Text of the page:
How to Start a Small Catering Business in Minnesota

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Opening a catering business is a way to share your passion for food while earning a living. From weddings to private parties, business lunches and more, there is always a need for catering in the state of Minnesota. But, before you fire up the oven, there's a few things you should learn about starting a small catering business in that state.

Things You'll Need

  • Seed money
  • Form a Minnesota corporation. When starting any new catering business within the state of Minnesota, you'll want to form a corporation. Forming a corporation will allow you to do things such as limit personal liability should there be a lawsuit against you, as well as limit your tax liability by deducting the full operational cost of the business before paying any salary to yourself. Go to the website for the Minnesota Secretary of State for information on how to incorporate your catering business.

  • Find a location for your catering business. With the help of a Minnesota commercial real estate agent, find a commercial space for lease. Try to look for a commercial kitchen which already has many supplies. This will limit the liability of your start-up costs. Also try and gain favorable terms such as a low monthly payment to start with a short term lease agreement.

  • Purchase additional equipment. A catering company will need additional items that aren't always found in a commercial kitchen space. These items include warmers, containers and cooking appliances that can be transported to the catering site. Find a Minnesota-based commercial kitchen supply store and purchase these items.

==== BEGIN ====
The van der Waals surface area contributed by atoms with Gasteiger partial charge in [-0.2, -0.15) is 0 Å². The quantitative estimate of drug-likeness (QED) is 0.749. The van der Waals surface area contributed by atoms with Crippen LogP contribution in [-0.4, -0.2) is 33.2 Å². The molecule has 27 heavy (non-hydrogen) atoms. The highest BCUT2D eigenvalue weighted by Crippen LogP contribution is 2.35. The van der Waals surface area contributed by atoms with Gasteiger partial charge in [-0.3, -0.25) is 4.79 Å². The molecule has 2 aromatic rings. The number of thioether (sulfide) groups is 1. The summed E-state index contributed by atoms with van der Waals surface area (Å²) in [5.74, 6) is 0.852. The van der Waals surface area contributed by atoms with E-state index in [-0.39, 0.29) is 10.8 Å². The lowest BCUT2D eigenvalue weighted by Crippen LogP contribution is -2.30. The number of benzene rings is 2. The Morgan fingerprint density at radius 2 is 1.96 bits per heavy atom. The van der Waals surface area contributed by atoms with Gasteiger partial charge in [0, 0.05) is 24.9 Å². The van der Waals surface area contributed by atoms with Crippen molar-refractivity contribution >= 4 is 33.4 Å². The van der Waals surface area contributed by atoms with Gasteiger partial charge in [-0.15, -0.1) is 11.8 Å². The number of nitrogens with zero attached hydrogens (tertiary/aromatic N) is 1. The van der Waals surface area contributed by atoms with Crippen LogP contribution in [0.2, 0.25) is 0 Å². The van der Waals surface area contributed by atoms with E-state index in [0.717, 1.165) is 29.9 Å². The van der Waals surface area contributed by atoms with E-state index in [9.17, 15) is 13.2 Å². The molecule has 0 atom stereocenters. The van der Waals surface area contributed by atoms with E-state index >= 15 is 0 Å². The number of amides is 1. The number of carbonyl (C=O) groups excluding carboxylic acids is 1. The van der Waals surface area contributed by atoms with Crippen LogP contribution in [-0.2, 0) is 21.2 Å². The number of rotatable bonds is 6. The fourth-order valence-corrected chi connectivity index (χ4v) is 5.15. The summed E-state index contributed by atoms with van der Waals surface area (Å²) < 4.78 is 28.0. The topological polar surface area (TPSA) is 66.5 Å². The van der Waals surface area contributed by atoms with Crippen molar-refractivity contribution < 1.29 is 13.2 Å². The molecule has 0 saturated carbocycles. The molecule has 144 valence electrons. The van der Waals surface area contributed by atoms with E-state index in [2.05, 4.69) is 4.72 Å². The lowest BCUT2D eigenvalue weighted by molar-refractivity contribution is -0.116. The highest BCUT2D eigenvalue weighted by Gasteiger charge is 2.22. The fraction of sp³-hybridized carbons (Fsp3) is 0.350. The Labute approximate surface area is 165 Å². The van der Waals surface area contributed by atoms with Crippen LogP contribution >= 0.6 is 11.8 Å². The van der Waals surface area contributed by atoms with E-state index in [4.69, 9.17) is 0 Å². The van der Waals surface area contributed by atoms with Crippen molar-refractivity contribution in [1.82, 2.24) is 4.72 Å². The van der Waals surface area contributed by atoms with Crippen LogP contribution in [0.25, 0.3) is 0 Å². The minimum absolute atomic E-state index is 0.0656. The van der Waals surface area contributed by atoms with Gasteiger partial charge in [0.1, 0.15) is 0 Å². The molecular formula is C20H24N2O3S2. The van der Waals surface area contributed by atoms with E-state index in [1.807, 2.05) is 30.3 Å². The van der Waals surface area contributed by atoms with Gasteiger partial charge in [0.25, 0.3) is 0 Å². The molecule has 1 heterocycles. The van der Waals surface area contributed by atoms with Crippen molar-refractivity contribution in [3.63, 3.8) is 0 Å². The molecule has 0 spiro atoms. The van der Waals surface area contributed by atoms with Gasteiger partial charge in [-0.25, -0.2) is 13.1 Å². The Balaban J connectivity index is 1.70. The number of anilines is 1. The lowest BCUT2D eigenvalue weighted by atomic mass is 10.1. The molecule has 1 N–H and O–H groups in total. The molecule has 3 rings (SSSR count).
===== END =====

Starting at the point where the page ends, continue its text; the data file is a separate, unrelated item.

• Get the appropriate food licenses. Minnesota charges $35 for a catering license as of August 2007. To get that license, the Minnesota Department of Health requires that your business meets a list of requirements, such as a stipulation that you must have one full time "food manager." Visit the Department of Health website for more information.

  • Hire staff for your small catering company. Remember that you are trying to keep this operation small, especially to stat the beginning. Hire staff only on an as-needed basis for catering events or when prep work demands it. Hiring staff from a Minnesota culinary school means that they'll share your passion for a food based business.

  • Advertise your event. From local Minnesota newspapers and magazines to local radio stations, make sure your catering business is known. Since you are a small operation, focus on the smaller jobs the other caterers might leave by the wayside. Small weddings, small business luncheons and small private parties are where you should focus your expertise. You are now ready to fire up the oven on your small catering business based in Minnesota.

Tips & Warnings

  • Minnesota does allow a catering business to operate out of the home, however, the catering kitchen must be completely separate from your living quarters. See the Department of Health website for more information.

References

  • Photo Credit shellfish image by Mat Hayward from Fotolia.com
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